Simultaneously, another Israel was forming in the minds of many American Jews. This was an Israel happy to receive financial and political support from Conservative and Reform Jews but unwilling to recognize their forms of worship. An Israel increasingly controlled by ultra-Orthodox parties which rejected conversions performed by many American rabbis, even Orthodox ones. An Israel of radical settlers who attacked Palestinian civilians, uprooted their trees and stole their land, and revered the late racist Rabbi Meir Kahane. Replacing the Israel of innovation, creativity and freedom, was an Israel of intolerance, closed-mindedness and occupation.
The impeccable Israel of the mind of the 1960s, and the far more tarnished image that later clouded it, both contained elements of reality. Israel was a jewel of courage and creativity as well as a dross of radicalism and intolerance. The truth lay in a combination of the two, a hybrid state that was at once incomparable and flawed. And for 75 years, this amalgam survived and even thrived, thanks in part to external enemies that forced it to cohere. But then came peace with several of those enemies, enabling Israelis to look inward and confront our dual identities.
The result has been tumultuous. Hundreds of thousands of Israelis have been demonstrating against their government’s attempts to remove all checks on its power by disempowering the Supreme Court. They are protesting the government’s support for ultra-Orthodox schools which, by refusing to provide their students with a modern education, are producing generations of Israelis who will be unable to sustain the state. The demonstrators are protesting bigoted ministers who, with their hatred, may trigger widespread violence with the Palestinians.
As someone who remembers the anti-war protests of the 1960s, when American flags were burnt and servicepeople spat upon, these demonstrations are, in contrast, outpourings of patriotism, festooned with Israeli flags and accompanied by choruses of “Hatikvah.” Policemen and soldiers are praised.
But what may seem to outsiders as a simple clash between pro- and anti-democratic forces in fact barely disguises far more fundamental fissures. There is rich vs. poor, cities vs. the periphery, Ashkenazim vs. Mizrachim, religious vs. secular, left and center vs. right, Arab vs. Jew.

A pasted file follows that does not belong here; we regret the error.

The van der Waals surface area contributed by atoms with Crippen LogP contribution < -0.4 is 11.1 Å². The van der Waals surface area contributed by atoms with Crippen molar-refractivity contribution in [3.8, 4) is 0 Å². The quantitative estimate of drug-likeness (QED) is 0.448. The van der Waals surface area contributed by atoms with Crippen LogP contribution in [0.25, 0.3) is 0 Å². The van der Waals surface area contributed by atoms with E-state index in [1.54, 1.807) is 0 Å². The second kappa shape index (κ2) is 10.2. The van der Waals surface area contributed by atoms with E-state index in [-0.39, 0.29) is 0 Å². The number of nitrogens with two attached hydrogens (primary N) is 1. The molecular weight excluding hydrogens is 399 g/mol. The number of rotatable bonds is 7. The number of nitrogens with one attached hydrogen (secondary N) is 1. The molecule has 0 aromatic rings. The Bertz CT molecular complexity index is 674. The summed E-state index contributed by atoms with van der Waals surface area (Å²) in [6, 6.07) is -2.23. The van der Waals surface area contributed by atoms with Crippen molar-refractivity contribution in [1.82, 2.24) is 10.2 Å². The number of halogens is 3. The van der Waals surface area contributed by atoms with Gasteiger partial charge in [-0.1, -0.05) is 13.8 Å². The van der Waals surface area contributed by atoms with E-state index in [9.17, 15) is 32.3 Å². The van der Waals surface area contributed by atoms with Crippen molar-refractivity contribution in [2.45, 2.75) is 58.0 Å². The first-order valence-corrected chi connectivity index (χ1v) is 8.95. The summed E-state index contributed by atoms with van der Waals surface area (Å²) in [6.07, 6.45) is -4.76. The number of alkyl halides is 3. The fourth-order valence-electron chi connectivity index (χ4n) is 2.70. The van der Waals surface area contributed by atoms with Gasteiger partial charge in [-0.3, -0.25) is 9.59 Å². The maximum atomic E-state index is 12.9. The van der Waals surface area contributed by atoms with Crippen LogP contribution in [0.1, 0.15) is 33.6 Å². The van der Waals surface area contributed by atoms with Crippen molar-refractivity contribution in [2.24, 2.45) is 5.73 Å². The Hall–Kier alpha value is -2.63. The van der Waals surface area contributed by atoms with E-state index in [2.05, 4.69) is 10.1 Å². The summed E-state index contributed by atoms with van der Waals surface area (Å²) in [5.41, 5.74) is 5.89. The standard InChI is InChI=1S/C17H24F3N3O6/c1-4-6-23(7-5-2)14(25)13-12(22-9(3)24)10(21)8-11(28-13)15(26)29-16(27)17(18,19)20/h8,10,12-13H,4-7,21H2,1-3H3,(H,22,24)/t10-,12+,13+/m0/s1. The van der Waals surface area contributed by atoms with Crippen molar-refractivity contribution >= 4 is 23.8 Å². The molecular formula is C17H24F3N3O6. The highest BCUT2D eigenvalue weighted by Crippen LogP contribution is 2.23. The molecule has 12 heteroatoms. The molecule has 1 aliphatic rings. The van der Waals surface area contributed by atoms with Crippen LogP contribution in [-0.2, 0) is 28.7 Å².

This is Israel, a society that is struggling to define itself. The current crisis is, in fact, a necessary step in the process of Israeli state-making. The fight over the government’s assault on the Supreme Court has succeeded in compelling many to face the contradictions in Israeli society. It has awakened liberal Israel from its long complacency on issues ranging from the failure of ultra-Orthodox schools to the absence of a diplomatic process with the Palestinians. It has focused attention on the urgent need for judicial reform while maintaining limits on the legislature. The success of our next 75 years hinges on our ability to address these issues and to bridge the schisms threatening to tear us apart.
At 75, Israel is still in the process of becoming. A state in which millions of people go to work or school each day, raise families and root for their favorite football teams. A nation that is healthy, high-functioning and beloved by so many of its citizens, where the radios play Passover music and their DJs speak in the language of our prophets. This, perhaps, is our greatest accomplishment: creating a truly independent state with all the headaches of sovereignty.
This is the Israel of the Holon water park, a site that American Jews should visit, preferably in August. This is the real Israel — complex, controversial, and miraculous — a country with real challenges with which we, after two millennia of statelessness, are privileged to wrestle. PJC
Michael Oren has served as Israel’s ambassador to the United States, a Knesset member and deputy minister in the prime minister’s office. He is author of “2048 – The Rejuvenated States.”